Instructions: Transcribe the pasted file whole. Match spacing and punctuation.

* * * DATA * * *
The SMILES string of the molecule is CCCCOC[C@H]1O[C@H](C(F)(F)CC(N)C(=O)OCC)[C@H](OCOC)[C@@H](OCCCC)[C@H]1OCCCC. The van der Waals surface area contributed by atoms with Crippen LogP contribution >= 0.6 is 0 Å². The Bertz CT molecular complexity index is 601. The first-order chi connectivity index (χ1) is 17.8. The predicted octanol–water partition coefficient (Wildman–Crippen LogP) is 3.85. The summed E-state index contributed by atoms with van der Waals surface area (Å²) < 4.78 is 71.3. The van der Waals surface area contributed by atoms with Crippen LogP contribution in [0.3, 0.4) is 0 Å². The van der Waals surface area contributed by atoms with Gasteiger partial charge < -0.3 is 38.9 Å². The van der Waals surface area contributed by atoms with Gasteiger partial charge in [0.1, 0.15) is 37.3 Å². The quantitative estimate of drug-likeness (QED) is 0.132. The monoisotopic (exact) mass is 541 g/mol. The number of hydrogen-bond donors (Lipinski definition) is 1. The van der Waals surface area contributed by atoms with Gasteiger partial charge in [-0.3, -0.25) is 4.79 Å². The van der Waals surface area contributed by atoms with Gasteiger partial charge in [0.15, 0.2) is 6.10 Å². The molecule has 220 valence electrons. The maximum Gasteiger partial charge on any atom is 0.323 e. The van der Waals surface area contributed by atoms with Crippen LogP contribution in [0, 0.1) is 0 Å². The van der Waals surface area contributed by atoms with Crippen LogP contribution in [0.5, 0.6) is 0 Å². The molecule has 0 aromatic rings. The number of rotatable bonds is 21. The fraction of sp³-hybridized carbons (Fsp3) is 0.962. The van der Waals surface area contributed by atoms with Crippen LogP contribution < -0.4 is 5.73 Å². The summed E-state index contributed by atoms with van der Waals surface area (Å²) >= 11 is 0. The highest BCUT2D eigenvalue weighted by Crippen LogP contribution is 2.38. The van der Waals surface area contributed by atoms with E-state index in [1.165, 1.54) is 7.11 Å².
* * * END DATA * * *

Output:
The SMILES string of the molecule is CCCCOC[C@H]1O[C@H](C(F)(F)CC(N)C(=O)OCC)[C@H](OCOC)[C@@H](OCCCC)[C@H]1OCCCC. The van der Waals surface area contributed by atoms with Crippen LogP contribution >= 0.6 is 0 Å². The Bertz CT molecular complexity index is 601. The first-order chi connectivity index (χ1) is 17.8. The predicted octanol–water partition coefficient (Wildman–Crippen LogP) is 3.85. The summed E-state index contributed by atoms with van der Waals surface area (Å²) < 4.78 is 71.3. The van der Waals surface area contributed by atoms with Crippen LogP contribution in [0.3, 0.4) is 0 Å². The van der Waals surface area contributed by atoms with Gasteiger partial charge < -0.3 is 38.9 Å². The van der Waals surface area contributed by atoms with Gasteiger partial charge in [0.1, 0.15) is 37.3 Å². The quantitative estimate of drug-likeness (QED) is 0.132. The monoisotopic (exact) mass is 541 g/mol. The number of hydrogen-bond donors (Lipinski definition) is 1. The van der Waals surface area contributed by atoms with Gasteiger partial charge in [-0.3, -0.25) is 4.79 Å². The van der Waals surface area contributed by atoms with Gasteiger partial charge in [0.15, 0.2) is 6.10 Å². The molecule has 220 valence electrons. The maximum Gasteiger partial charge on any atom is 0.323 e. The van der Waals surface area contributed by atoms with Crippen LogP contribution in [0, 0.1) is 0 Å². The van der Waals surface area contributed by atoms with Crippen LogP contribution in [0.5, 0.6) is 0 Å². The molecule has 0 aromatic rings. The number of rotatable bonds is 21. The fraction of sp³-hybridized carbons (Fsp3) is 0.962. The van der Waals surface area contributed by atoms with Crippen LogP contribution < -0.4 is 5.73 Å². The summed E-state index contributed by atoms with van der Waals surface area (Å²) >= 11 is 0. The highest BCUT2D eigenvalue weighted by Crippen LogP contribution is 2.38. The van der Waals surface area contributed by atoms with E-state index in [1.165, 1.54) is 7.11 Å².